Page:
basis totaled over seven billion dollars in 2006 and U.S. 
investments in Denmark accounted for eleven percent of the 
total foreign direct investment in that country in 2005, making 
the United States the second-largest source of foreign 
investment in Denmark. Moreover, Denmark is a close ally of the 
United States. Denmark has worked with the United States in a 
variety of international fora, including NATO, the European 
Union, and the United Nations; has forces deployed in Iraq, 
Afghanistan, and Kosovo; is active in peacekeeping and 
stabilization operations; and is one of the largest per capita 
donors of foreign aid.

                         III. Entry Into Force

    In accordance with Article III, the Protocol will enter 
into force upon an exchange of instruments of ratification, and 
shall remain in force so long as the underlying Treaty of 
Friendship, Commerce, and Navigation Between the United States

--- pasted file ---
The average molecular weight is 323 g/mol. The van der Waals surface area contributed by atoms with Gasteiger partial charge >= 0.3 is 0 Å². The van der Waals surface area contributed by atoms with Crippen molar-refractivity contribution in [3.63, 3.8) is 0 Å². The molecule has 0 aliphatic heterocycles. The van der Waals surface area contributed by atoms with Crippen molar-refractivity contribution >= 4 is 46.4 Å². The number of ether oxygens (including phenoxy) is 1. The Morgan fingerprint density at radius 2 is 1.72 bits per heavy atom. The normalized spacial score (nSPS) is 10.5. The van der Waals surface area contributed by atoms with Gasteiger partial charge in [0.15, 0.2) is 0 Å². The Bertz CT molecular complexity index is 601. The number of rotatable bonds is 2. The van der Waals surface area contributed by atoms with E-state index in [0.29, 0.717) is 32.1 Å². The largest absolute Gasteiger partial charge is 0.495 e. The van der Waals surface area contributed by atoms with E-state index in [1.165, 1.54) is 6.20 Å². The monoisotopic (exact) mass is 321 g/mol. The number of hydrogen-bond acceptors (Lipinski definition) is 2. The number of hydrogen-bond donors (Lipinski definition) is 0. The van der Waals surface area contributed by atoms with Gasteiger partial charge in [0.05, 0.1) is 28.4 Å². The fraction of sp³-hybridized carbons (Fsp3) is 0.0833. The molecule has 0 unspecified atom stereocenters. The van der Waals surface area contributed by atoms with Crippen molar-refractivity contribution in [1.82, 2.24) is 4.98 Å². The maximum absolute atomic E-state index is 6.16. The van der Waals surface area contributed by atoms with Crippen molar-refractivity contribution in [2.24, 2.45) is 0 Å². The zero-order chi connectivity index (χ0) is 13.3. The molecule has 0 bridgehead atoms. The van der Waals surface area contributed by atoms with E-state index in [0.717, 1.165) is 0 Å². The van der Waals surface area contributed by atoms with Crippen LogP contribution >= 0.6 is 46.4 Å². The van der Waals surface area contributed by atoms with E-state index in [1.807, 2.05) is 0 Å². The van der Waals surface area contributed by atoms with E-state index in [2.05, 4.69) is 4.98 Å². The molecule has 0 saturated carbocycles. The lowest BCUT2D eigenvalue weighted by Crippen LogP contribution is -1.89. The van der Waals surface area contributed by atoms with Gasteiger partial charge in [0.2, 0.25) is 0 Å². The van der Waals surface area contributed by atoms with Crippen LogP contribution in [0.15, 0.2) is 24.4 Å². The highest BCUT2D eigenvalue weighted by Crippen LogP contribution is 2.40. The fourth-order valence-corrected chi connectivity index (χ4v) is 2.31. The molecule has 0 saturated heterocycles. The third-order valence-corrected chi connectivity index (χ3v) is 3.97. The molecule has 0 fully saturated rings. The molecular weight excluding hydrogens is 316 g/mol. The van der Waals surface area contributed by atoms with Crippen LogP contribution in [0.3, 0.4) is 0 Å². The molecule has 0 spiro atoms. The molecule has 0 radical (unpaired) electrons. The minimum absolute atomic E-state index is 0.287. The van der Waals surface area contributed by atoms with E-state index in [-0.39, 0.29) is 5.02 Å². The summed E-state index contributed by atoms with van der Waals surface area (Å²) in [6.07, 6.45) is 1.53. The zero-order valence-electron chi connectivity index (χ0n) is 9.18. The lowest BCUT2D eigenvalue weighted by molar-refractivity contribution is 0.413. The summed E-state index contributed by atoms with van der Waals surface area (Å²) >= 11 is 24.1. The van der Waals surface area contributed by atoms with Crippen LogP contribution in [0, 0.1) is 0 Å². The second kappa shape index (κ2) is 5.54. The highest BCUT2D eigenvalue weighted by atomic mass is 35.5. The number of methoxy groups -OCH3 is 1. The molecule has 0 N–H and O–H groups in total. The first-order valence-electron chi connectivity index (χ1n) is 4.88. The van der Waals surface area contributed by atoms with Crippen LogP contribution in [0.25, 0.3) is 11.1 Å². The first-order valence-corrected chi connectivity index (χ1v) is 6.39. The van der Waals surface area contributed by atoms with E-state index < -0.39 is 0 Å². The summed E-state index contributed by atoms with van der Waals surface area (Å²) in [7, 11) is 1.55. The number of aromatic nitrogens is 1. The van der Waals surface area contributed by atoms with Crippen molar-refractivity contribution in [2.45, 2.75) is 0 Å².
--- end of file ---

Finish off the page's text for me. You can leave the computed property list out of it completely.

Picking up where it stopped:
and Denmark of October 1, 1951 remains in force.

                      IV. Implementing Legislation

    No further implementing legislation is required for the 
Protocol. Current law, specifically section 101(a)(15)(E)(ii) 
of the Immigration and Nationality Act, suffices to implement 
the Protocol.

                          V. Committee Action

    The committee held a public hearing on the Protocol on July 
17, 2007 (a hearing print of this session will be forthcoming). 
Testimony was received from Mr. Wesley S. Scholz, Director of 
the Office of Investment Affairs, Department of State. On 
September 11, 2007, the committee considered the Protocol, and 
ordered it favorably reported by voice vote, with a quorum 
present and without objection.

          VI. Resolution of Advice and Consent to Ratification

    Resolved (two-thirds of the Senators present concurring 
therein),
    The Senate advises and consents to the ratification of the 
Protocol between the United States of America and the Kingdom 
of Denmark to the Treaty of Friendship, Commerce, and 
Navigation of October 1, 1951, signed at Copenhagen on May 2, 
2001 (Treaty Doc. 108-8).